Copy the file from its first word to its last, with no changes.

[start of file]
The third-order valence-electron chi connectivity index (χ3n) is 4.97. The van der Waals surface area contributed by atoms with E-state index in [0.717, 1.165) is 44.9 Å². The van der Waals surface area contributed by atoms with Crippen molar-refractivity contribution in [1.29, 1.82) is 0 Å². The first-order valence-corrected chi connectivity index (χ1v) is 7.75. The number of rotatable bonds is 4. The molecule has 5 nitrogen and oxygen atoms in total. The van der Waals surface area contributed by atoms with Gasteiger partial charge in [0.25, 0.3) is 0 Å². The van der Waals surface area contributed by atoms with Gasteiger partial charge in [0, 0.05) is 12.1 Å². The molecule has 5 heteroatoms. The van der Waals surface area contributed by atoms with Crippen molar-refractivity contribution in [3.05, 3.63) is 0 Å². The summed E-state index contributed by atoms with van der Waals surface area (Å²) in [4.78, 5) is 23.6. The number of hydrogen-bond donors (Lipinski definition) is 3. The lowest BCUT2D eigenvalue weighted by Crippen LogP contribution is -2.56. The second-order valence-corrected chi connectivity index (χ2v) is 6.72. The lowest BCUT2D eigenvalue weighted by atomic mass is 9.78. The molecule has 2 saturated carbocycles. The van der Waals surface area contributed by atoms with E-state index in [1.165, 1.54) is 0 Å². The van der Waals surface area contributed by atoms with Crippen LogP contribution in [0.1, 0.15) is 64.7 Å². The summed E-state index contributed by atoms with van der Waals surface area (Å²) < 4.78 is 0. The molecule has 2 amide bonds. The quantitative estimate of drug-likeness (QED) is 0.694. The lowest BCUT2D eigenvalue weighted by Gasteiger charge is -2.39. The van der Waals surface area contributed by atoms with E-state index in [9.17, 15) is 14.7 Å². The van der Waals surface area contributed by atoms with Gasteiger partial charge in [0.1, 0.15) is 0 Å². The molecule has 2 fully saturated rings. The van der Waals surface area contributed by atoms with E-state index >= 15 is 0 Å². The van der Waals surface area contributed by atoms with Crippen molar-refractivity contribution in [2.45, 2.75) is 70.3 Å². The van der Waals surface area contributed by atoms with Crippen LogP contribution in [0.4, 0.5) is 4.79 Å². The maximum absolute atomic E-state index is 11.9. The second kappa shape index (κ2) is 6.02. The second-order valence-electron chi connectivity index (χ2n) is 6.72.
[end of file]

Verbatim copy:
The third-order valence-electron chi connectivity index (χ3n) is 4.97. The van der Waals surface area contributed by atoms with E-state index in [0.717, 1.165) is 44.9 Å². The van der Waals surface area contributed by atoms with Crippen molar-refractivity contribution in [1.29, 1.82) is 0 Å². The first-order valence-corrected chi connectivity index (χ1v) is 7.75. The number of rotatable bonds is 4. The molecule has 5 nitrogen and oxygen atoms in total. The van der Waals surface area contributed by atoms with Gasteiger partial charge in [0.25, 0.3) is 0 Å². The van der Waals surface area contributed by atoms with Gasteiger partial charge in [0, 0.05) is 12.1 Å². The molecule has 5 heteroatoms. The van der Waals surface area contributed by atoms with Crippen molar-refractivity contribution in [3.05, 3.63) is 0 Å². The summed E-state index contributed by atoms with van der Waals surface area (Å²) in [4.78, 5) is 23.6. The number of hydrogen-bond donors (Lipinski definition) is 3. The lowest BCUT2D eigenvalue weighted by Crippen LogP contribution is -2.56. The second-order valence-corrected chi connectivity index (χ2v) is 6.72. The lowest BCUT2D eigenvalue weighted by atomic mass is 9.78. The molecule has 2 saturated carbocycles. The van der Waals surface area contributed by atoms with E-state index in [1.165, 1.54) is 0 Å². The van der Waals surface area contributed by atoms with Crippen LogP contribution in [0.1, 0.15) is 64.7 Å². The summed E-state index contributed by atoms with van der Waals surface area (Å²) < 4.78 is 0. The molecule has 2 amide bonds. The quantitative estimate of drug-likeness (QED) is 0.694. The lowest BCUT2D eigenvalue weighted by Gasteiger charge is -2.39. The van der Waals surface area contributed by atoms with E-state index in [9.17, 15) is 14.7 Å². The van der Waals surface area contributed by atoms with Gasteiger partial charge in [0.1, 0.15) is 0 Å². The molecule has 2 fully saturated rings. The van der Waals surface area contributed by atoms with E-state index >= 15 is 0 Å². The van der Waals surface area contributed by atoms with Crippen molar-refractivity contribution in [2.45, 2.75) is 70.3 Å². The van der Waals surface area contributed by atoms with Crippen LogP contribution in [0.4, 0.5) is 4.79 Å². The maximum absolute atomic E-state index is 11.9. The second kappa shape index (κ2) is 6.02. The second-order valence-electron chi connectivity index (χ2n) is 6.72.